Our own Veterans Initiative began 10 years ago, when we first anticipated the potential for homelessness among young veterans returning from Iraq and later Afghanistan, as well as the large number of veterans from the Vietnam and post-Vietnam eras who were already homeless.  Guided by leading veterans in the government, military and private sector, we built two state-of-the-art Veterans Residences in the Bronx. There, 132 veterans hold keys to their own furnished studio apartments, where they have access to a community of their peers, computer and exercise rooms, and the ability to utilize customized services promoting employment, wellness and family reunification. Throughout the five boroughs, we added supportive housing apartments and services to veterans and their families. Today, of the 1,600 formerly homeless or at-risk New Yorkers we serve, approximately 550 are veterans. 

Based on our experience, here is what we believe it will take to end veteran homelessness by year-end:  
 
1) Resources, resources, resources:  Thanks to the commitment from City Hall and the federal government, we have seen an unprecedented concentration of support to help homeless and at-risk veterans attain affordable housing.
 
These include housing and counseling services such as the federally-funded HUD VASH Section 8 voucher program which helps veterans afford housing in their communities; New York City’s Living in Communities (LINC) rental assistance program which gives priority to veterans, and a “surge” of funding from the Veterans Administration to quickly re-house and prevent homelessness among veterans.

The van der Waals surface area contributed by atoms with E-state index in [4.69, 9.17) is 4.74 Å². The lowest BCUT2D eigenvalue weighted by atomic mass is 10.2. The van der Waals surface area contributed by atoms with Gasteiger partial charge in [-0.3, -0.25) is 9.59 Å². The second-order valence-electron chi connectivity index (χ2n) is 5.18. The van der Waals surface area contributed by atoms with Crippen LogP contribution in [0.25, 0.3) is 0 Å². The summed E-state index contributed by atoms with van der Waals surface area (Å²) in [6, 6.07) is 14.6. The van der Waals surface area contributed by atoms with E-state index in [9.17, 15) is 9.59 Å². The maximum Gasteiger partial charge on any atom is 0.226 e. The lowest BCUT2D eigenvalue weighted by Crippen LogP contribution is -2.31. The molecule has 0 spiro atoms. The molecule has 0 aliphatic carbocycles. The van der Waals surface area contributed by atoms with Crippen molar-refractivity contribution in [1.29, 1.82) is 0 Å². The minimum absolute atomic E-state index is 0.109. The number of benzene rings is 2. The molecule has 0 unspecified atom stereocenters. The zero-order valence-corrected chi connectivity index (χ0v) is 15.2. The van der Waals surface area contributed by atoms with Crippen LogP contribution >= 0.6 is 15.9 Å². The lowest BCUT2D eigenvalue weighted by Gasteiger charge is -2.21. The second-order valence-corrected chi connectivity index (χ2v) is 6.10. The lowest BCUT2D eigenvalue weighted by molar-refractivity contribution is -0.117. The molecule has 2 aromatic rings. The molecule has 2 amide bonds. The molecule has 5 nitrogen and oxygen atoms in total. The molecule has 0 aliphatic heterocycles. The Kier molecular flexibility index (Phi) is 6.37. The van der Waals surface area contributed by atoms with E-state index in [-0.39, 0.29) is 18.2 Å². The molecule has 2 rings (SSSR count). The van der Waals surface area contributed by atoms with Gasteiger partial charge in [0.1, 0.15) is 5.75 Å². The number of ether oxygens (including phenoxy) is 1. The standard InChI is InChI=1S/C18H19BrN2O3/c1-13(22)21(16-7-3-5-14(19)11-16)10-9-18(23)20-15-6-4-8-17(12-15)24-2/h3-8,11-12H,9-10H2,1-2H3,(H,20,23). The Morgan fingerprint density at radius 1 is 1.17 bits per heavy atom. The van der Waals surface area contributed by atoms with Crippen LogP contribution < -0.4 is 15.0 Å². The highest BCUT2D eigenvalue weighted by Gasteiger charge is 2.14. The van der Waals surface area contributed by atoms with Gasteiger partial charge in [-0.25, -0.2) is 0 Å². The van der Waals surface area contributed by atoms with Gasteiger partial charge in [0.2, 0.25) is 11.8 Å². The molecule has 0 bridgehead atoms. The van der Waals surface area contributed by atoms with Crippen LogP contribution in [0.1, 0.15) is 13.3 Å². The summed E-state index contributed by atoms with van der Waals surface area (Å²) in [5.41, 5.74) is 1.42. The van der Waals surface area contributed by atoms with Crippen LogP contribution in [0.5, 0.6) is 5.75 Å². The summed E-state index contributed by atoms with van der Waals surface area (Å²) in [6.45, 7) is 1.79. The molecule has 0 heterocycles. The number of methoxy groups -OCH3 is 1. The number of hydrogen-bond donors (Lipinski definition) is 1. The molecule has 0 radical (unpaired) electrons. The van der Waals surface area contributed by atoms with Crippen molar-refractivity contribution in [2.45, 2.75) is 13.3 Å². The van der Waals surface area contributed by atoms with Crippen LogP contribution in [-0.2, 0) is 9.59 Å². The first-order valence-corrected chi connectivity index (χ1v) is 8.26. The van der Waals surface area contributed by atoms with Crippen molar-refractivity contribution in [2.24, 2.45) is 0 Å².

Additionally, New York City offers non-financial resources, such as giving veterans preference for New York City Housing Authority (NYCHA) and supportive housing units.  This seamless, city-wide commitment is helping to close the housing gap for veterans.

But the government cannot do this alone; the private sector has also stepped up. For example, the Robin Hood Foundation invested in crucial activities, such as providing staff to identify and house unsheltered veterans on the streets.  The result is that the number of unsheltered veterans has dropped by over 90 percent.